I would say I don't have a crystal ball, I'm very nervous when we're recruiting for a smaller business. And when I say smaller business, if you think about a Monash University with 5,000 employees, or a Telstra, or one of the big banks, and then you think to an organisation with less than 300, or 100 people, which are really strong, good businesses. It's typically a lot skinnier than those big organisations and you own everything from end to end, you are a 360 deliverer and there's nowhere to hide. And I'm not saying that people in corporate land hide, but there's normally a huge infrastructure and it will support you be successful in your own niche area.
I have been known to ask people, and there are lots of things that I never ask at interview, but sometimes when we're at second or third interview and we're really getting to the nitty gritty of something, I'll say, "What did you grow up with at home? What was spoken about at the dinner table?" Because that's sometimes telling, when I hear that somebody grew up in a small family business, or they had, one of their parents was in corporate life, I get a better understanding of how they're going to adapt to that style of business. Than maybe somebody whose parents were medical professionals or teachers, who come from a very different approach, who would never have had to worry about cashflow, or fronting up, and being at the coalface of business development and client interface, and so on. Anita Ziemer:
There's different pressures that happen in smaller organisations. There's also huge satisfaction, and people who have experienced both, end up typically knowing what they're going to be best in. So some will say, "No, I only ever want to work in a large corporate because that's what suits me." And others will say, "No, I couldn't bear just being a tiny cog in a huge wheel." Alex:
So here are two really good points to think about when you're actually considering a leadership role, whether it's a big corporate or a smaller organisation. The things that Anita talks about is, are you a 360 degree deliverer? And I love that because it means that you need to understand the business that you are leading and be able to understand every element of that. Now don't confuse that with doing everything, but being able to understand and lead a business from every angle, not just one side. So this means you need to understand the people, the strategy, the numbers, the operations. You need to understand what's happening in your business. And always consider that as a leader, regardless of the business size, you have nowhere to hide. So you need to be able to lead in a transparent and open way, walk the walk, and really understand your business. Anita Ziemer:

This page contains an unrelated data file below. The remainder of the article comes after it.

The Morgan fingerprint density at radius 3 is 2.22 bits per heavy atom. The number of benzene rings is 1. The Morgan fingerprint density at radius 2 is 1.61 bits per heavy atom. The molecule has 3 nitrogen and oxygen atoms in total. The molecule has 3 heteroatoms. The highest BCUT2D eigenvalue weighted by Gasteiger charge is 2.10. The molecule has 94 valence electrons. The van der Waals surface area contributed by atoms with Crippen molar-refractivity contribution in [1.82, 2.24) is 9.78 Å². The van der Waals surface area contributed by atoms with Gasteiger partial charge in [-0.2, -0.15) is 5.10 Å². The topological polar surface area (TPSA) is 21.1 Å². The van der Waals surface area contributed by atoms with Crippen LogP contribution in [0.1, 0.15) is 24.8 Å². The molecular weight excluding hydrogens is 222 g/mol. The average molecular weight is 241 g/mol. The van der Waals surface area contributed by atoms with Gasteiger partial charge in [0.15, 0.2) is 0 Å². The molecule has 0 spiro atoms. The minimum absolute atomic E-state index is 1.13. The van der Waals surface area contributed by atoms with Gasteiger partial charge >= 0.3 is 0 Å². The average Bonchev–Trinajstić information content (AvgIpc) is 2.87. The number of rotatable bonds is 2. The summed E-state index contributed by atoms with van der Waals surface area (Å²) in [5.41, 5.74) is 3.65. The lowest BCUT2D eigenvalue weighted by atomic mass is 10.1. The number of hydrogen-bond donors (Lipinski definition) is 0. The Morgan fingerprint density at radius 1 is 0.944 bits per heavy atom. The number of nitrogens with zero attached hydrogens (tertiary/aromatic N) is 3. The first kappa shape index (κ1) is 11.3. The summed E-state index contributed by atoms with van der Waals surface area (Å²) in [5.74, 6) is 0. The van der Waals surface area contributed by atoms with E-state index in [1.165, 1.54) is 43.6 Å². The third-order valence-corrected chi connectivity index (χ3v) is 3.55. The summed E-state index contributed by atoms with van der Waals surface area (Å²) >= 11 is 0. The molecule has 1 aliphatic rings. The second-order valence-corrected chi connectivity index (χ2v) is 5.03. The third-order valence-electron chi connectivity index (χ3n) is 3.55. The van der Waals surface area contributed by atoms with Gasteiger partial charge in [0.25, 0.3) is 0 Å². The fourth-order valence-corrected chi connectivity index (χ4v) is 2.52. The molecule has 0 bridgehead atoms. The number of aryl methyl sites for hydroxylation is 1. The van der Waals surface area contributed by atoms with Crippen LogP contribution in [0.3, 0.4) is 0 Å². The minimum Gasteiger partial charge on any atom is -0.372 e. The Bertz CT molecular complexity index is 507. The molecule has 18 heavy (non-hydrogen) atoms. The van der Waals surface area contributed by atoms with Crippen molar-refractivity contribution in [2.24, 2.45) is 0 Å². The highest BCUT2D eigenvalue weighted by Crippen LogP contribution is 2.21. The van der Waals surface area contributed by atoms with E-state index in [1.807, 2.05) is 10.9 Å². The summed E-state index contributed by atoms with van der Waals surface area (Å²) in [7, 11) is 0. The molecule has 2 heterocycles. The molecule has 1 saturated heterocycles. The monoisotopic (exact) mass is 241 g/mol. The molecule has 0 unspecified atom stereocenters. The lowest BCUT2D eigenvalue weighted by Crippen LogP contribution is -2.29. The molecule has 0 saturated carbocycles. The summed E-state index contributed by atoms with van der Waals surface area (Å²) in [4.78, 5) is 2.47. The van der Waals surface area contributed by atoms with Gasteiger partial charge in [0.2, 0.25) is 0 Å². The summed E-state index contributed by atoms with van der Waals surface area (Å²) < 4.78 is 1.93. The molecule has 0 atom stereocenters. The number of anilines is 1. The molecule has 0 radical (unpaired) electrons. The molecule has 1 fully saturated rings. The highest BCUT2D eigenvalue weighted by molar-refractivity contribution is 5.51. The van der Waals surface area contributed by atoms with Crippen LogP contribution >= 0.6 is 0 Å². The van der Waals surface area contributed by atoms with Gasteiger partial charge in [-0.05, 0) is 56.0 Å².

One of my great tips for that, and sometimes for myself too, because we are a small business ourselves, we've got about, probably, 50 or 60 employees in our total group. And that is, two questions, "What am I responsible for and what am I accountable for?" If you can, you do have to learn to say no, because at the end, and also, "How am I going to be assessed at the end of this 12 months?" "Will, I have been assessed well on my performance review, or by my own standards? And if not, and if we say yes to everything that pulls us off the main game, and lets us lose focus, we'll lose traction. So you do have to learn to say no to things that you know aren't going to impact your particular needs. That's not to say that you don't help, or collaborate, or support other people, but it's easy to get distracted. Alex:
Are you saying yes to everything, and are you being pulled off the main game? This is not a new theme, we talk about this a lot, you have to learn to say no. You have to define the role that you are playing in your business. The leadership role is not to do everything, and as Anita says, work out what are you responsible for, and work out what you're accountable for, and how at the end of the 12 months will your performance be assessed? Because if you say yes to everything, in her words, you will be pulled off the main game.
And Alex, let's look at each role in the context of the overall team and the organisation, and time and place. And if more people could do that, it would be a really good outcome for both employees and employers, because it also gives the candidate a sense of what the task is and a set of expectations. So if it is business as usual and this is your task and this is what you've got to do for the next five years, that's fine and that'll suit a whole lot of people. And that doesn't mean they're not bright or capable, it just means that's a good fit. Anita Ziemer: